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Murder suspect: I knew I was in big trouble

Brian Bement says he fatally shot Tigard doctor in self-defense

HILLSBORO - Brian Bement, the man accused of killing a Tigard naturopathic doctor in 2010, took the stand Wednesday to testify that the shooting was in self-defense, not a premeditated murder.

Bement, 34, faces charges of aggravated murder and first-degree robbery in the March 13, 2010, shooting death of 46-year-old David Greenspan, a Southeast Portland naturopathic doctor who ran Greenspan Good Health Clinic in Tigard.

Greenspan was allegedly a financier for Bement's drug business, which he operated out of an office in Portland.

Dressed in a suit and tie, Bement told a 12-person Washington County jury that Greenspan's drug use was rampant. He also claimed Greenspan was prone to paranoid thoughts that people were stealing from him.

Greenspan's behavior was erratic, Bement said, and the doctor often did not return phone calls or text messages. When he did, Bement claimed Greenspan had dramatic mood swings and shouted incoherently.

For two weeks, Deputy District Attorney Jeffrey Lesowski laid out the case that Bement owed Greenspan money and planned to murder him to get out of the debt. Bement said Wednesday that the shooting was an act of self-defense.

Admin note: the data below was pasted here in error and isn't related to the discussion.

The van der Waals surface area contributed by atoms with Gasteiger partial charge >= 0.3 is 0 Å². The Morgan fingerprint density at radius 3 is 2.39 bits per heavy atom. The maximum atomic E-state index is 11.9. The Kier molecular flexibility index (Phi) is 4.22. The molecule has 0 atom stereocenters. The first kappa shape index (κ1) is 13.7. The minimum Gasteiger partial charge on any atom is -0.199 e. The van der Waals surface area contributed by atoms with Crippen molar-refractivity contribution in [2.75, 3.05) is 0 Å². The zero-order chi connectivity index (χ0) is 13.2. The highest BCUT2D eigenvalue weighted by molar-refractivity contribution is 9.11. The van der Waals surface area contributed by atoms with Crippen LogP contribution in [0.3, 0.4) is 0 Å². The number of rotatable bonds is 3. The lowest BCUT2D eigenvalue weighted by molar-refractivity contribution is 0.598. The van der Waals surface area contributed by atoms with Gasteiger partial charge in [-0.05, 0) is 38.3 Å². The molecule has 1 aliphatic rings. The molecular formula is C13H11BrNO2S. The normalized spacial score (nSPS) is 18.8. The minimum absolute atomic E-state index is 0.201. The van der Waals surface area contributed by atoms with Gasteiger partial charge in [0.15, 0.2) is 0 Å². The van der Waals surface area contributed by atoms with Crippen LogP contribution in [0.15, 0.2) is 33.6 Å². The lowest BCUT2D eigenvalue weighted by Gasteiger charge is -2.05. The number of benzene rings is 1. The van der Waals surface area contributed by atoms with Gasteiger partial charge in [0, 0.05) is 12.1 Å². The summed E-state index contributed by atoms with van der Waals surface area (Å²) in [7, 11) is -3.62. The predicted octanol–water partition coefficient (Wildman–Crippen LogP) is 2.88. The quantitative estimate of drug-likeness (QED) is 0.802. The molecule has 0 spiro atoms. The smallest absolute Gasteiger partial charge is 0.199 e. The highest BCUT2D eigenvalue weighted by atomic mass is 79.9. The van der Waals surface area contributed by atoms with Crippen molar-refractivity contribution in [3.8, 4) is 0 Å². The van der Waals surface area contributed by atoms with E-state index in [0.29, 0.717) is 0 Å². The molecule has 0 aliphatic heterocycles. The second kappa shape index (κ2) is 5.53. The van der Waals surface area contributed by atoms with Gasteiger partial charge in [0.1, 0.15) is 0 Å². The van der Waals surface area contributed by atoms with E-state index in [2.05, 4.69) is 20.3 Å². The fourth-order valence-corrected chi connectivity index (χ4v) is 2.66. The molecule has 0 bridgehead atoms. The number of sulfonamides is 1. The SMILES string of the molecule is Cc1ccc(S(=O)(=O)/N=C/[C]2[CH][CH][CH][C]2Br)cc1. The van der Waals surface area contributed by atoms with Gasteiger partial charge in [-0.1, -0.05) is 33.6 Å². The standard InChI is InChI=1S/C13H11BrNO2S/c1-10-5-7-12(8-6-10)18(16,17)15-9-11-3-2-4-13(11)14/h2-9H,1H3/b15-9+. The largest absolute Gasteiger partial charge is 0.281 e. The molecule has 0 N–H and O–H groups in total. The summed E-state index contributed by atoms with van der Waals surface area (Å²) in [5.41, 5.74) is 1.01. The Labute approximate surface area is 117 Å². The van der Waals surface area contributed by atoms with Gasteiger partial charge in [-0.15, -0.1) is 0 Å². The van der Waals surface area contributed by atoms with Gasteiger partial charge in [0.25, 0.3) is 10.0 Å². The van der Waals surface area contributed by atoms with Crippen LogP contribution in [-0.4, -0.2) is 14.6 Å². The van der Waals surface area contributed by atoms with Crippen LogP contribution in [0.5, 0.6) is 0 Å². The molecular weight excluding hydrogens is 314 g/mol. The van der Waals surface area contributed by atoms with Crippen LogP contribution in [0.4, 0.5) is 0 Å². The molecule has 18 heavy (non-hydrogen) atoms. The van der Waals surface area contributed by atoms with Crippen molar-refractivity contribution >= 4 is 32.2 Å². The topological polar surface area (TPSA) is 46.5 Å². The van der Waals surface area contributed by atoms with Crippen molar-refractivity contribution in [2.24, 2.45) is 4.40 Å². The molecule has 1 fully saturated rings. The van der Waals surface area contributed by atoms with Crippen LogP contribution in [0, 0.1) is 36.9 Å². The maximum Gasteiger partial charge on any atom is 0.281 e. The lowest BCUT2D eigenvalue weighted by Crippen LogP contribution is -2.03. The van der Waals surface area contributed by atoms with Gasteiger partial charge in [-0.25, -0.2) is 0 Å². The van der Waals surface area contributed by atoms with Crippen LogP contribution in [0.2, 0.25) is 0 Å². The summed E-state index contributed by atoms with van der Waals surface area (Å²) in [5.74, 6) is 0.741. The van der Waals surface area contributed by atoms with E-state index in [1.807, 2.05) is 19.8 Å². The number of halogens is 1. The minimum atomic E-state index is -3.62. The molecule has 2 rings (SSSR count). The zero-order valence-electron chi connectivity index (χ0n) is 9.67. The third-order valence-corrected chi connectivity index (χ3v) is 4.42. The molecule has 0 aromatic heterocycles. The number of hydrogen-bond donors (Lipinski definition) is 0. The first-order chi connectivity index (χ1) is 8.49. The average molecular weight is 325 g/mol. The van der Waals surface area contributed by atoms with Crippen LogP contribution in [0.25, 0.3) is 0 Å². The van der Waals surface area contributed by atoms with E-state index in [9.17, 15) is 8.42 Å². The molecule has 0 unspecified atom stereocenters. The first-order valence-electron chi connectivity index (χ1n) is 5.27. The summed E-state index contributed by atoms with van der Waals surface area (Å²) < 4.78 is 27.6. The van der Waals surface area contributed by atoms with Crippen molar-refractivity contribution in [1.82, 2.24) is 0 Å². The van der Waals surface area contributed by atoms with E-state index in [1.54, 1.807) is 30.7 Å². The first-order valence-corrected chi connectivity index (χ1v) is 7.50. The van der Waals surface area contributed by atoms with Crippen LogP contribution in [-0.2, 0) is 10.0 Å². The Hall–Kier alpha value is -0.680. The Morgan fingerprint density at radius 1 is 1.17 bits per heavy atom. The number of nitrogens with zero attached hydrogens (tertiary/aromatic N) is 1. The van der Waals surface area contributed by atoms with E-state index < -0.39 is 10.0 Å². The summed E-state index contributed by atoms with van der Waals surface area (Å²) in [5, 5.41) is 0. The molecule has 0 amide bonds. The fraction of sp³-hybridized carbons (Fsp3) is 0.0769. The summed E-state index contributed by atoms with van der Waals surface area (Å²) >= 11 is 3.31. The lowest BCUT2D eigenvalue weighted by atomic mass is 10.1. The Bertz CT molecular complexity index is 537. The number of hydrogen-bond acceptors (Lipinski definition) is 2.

According to Bement, the two were on their way to a major drug deal when they stopped to count their money at Methodist Cemetery on Northwest Cornelius-Schefflin Road.

The two were arguing as Bement got into the back seat of Greenspan's car to count $25,200. Bement claimed he told Greenspan he was never going to work with him again, and it was then, Bement said, that Greenspan pulled a gun on him.

'When I looked up and I saw that gun in my face, the look in his eyes was a person I had never seen before,' Bement told jurors. 'That person was trying to kill me.'

The two struggled for the gun, Bement said, and it fired, a bullet hitting the back seat.

'There was a loud flash and a bang,' Bement said. 'You could feel it in your teeth. It shook the whole car.'

Greenspan dropped the gun on the floor of the back seat, and the two continued to struggle.

'I got the gun first,' Bement said. 'And when I came up, he was moving fast, and I just started pulling the trigger. I just started pulling the trigger.'

The whole ordeal was over in a matter of seconds. Greenspan had been shot twice in the head and once in the neck.

Bement said he felt sick after the shooting, but still needed to purchase the heroin from the drug dealer later in the day.

He wiped his fingerprints from the gun, throwing it in the back seat of the car. He grabbed the $25,200, which he wrapped in a blanket.

'I ran as fast as I could,' he said.

Bement hitched a ride to a waiting friend, who he asked to be his alibi.

'I am a major drug dealer, and I'm in the middle of a major drug deal,' Bement told the court. 'Even though the doctor did drugs, he was still a physician. Who is going to believe me? I can't call the cops. I'm a junkie and a drug dealer. I was trying to think of anything possible. I knew I was in some big trouble.'

Bement was arrested five days later.



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